Misconduct Hearing Begins for Senior Officer Over G20 Mass Arrests

Charges stem from two 'kettling' incidents over summit weekend
November 19, 2014 Updated: November 19, 2014

TORONTO—A disciplinary hearing is now underway for the most senior police officer charged in relation to the mass arrests during the G20 summit in Toronto four years ago. 

Supt. David (Mark) Fenton has pleaded not guilty to a total of five charges of unlawful arrest and discreditable conduct stemming from two “kittling” incidents that occurred over the summit weekend. 

Prosecution lawyer Brendan van Niejenhuis says the hearing comes down to the necessity and lawfulness of police orders that were issued and whether they constituted discreditable conduct. 

Van Niejenhuis says he will present evidence that will show Fenton’s orders were indiscriminate and gave no regard to the conduct or intentions of individuals caught up in the two incidents. 

But Fenton’s defence lawyer, Peter Brauti, says it’s important to remember that the disciplinary hearing is not a public inquiry and concerns about the treatment of those who were detained have nothing to do with Fenton. 

Brauti says the hearing is only dealing with two issues—whether Fenton had grounds to issue the arrest orders, and whether he failed to monitor the processing and continued detention of those arrested.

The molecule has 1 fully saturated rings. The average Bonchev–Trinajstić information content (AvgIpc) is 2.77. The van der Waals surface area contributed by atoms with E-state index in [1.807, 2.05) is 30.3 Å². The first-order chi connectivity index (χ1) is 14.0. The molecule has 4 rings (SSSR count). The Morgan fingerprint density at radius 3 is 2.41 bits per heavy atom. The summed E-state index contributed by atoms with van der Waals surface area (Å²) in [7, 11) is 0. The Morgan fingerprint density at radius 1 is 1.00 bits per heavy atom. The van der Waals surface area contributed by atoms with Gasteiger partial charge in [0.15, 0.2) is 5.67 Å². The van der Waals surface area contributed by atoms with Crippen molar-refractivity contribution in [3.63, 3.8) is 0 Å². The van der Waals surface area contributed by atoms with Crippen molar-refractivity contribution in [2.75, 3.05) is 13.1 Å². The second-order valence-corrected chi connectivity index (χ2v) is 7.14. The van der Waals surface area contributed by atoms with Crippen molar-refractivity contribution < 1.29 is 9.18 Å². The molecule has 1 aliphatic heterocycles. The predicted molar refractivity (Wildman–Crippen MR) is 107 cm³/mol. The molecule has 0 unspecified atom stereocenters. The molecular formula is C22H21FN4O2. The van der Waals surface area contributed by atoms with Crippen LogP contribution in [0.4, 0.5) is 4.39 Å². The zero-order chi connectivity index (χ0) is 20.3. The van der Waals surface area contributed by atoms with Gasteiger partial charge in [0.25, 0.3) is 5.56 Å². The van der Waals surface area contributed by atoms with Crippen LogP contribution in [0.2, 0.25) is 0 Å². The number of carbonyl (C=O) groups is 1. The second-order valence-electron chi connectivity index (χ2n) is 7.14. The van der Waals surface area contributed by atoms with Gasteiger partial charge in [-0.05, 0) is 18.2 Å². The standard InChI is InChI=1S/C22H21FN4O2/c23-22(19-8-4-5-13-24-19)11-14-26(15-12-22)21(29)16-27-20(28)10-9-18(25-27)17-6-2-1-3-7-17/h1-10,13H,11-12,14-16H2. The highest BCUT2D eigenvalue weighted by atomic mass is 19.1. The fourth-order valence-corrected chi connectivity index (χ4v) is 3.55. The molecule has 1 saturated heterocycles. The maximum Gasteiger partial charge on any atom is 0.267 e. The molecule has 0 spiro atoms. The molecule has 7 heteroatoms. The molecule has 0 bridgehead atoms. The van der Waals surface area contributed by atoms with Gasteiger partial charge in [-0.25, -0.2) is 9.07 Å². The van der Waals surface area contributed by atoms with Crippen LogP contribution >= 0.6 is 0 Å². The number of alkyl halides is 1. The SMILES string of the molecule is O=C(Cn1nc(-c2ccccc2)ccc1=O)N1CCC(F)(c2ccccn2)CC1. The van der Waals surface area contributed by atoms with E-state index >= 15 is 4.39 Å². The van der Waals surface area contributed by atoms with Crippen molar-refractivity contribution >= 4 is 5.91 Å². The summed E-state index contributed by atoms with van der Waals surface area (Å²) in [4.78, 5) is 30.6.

The first incident occurred on Saturday, June 26, 2010, hours after a small group of vandals smashed windows and set police cruisers alight. 

Fenton ordered officers to box in protesters in front of a downtown hotel. More than 260 people were arrested and taken to a makeshift processing centre, which came under severe criticism for its deplorable conditions. 

On the Sunday, six minutes after coming on shift, Fenton ordered police to keep scores of people standing for hours at a downtown intersection despite a severe thunderstorm that left them drenched. 

The hearing has also been told by lawyers for certain complainants that Fenton repeatedly referred to the protesters as “terrorists” over the summit weekend. None of the allegations has been proven. 

Retired Ontario Superior Court judge Peter Grossi is presiding over the hearing, which expects to hear from witnesses that will include broadcaster Steve Paikin and human rights monitors who were among those arrested. 

More than 1,000 people were detained over the summit weekend in what is considered the largest mass arrest in Canada’s peacetime history. Most were released without charge. 

To date, only two constables of 32 officers charged have been found guilty of discreditable conduct arising out of the G20. Another 14 cases were dismissed, withdrawn or stayed. The rest are ongoing. 

One officer was criminally convicted of assault. His disciplinary case is on hold pending an appeal.